Sorry, Colorado, this is my favorite hike that I’ve ever done. And one of the hardest. There are quite a few rope sections that require a fair amount of skill. But the views are totally worth it. We didn’t hike to the second or third peak but that was because we were told the first peak had the best views and we were pretty exhausted by the time we got there.

You can park on the side of Auloa road and walk to the trailhead past the guardpost for the golf club. (Just make sure not to park on the sidewalk at all! I got a 35$ ticket for my front wheel being on the sidewalk). Be sure to wear sturdy hiking boots - the trails are extremely muddy which makes it fun but not tennis shoe friendly. And bring some sandals to put on after - you’ll thank me later.

Beautiful jungle with a variety of trees at different elevations. Secluded beach and great valley/waterfall views at the end. As in the other reviews lots of mosquitos, not bad if you are able to keep a pace. I wasn't quite fast enough :/ They won't bother you at the camp site near the ocean though. I found the waves crashing hard to sleep to, they are not small soothing waves, rather large and thunderous - bring some earplugs if that will be an issue for you. Cross the first creek/river at the sandbar about 300 ft up from the ocean, it's wider here but not as deep (this may change over time). Oh and pack everything in waterproof bags, I didn't and came close to falling in at the last stream (near the camp site) which would have ruined the trip. Also be aware of the water level of the stream in the valley if it is raining - a couple hiking out told me they woke up to their belongings being swept away (think this was campsite 2). Also the reviews saying it is difficult are telling the truth. Have fun!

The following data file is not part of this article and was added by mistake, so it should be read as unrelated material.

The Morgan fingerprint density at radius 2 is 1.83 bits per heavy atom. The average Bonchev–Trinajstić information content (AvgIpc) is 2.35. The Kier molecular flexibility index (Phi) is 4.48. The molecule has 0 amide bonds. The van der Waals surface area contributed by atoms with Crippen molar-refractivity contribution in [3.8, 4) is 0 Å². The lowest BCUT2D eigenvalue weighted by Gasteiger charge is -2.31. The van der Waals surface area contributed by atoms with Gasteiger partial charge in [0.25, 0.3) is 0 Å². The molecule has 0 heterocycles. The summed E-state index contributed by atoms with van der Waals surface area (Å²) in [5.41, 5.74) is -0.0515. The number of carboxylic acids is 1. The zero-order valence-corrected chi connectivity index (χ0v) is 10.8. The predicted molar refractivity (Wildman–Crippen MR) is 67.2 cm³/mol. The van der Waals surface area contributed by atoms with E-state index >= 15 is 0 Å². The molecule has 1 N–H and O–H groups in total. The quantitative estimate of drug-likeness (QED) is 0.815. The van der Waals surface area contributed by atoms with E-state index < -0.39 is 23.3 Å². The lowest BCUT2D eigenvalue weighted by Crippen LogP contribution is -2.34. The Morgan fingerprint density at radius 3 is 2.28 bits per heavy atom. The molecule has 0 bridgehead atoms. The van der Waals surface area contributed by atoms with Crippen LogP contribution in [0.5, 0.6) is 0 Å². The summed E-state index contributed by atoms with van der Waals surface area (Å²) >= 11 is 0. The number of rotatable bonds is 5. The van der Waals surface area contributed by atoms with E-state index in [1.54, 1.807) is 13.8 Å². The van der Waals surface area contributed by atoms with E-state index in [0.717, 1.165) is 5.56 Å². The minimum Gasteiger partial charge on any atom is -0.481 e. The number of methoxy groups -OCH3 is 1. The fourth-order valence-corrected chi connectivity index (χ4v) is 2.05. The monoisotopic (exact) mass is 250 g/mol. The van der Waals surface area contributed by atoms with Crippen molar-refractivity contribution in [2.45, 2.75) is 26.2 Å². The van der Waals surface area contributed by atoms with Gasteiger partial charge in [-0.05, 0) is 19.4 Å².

We went up today the 7th time the illegal way and had super nice conditions. if anyone needs advise about the entrance and direction and all this stuff contact me on insta made86made - enjoy guys!

My friend and I were pretty out of shape when we attempted sliding sands - we went in for about 2 miles and headed back because we knew that's all we could handle. Being in high altitude and very dry, it was hard to catch my breath and it hurt to open my eyes for more than a few seconds.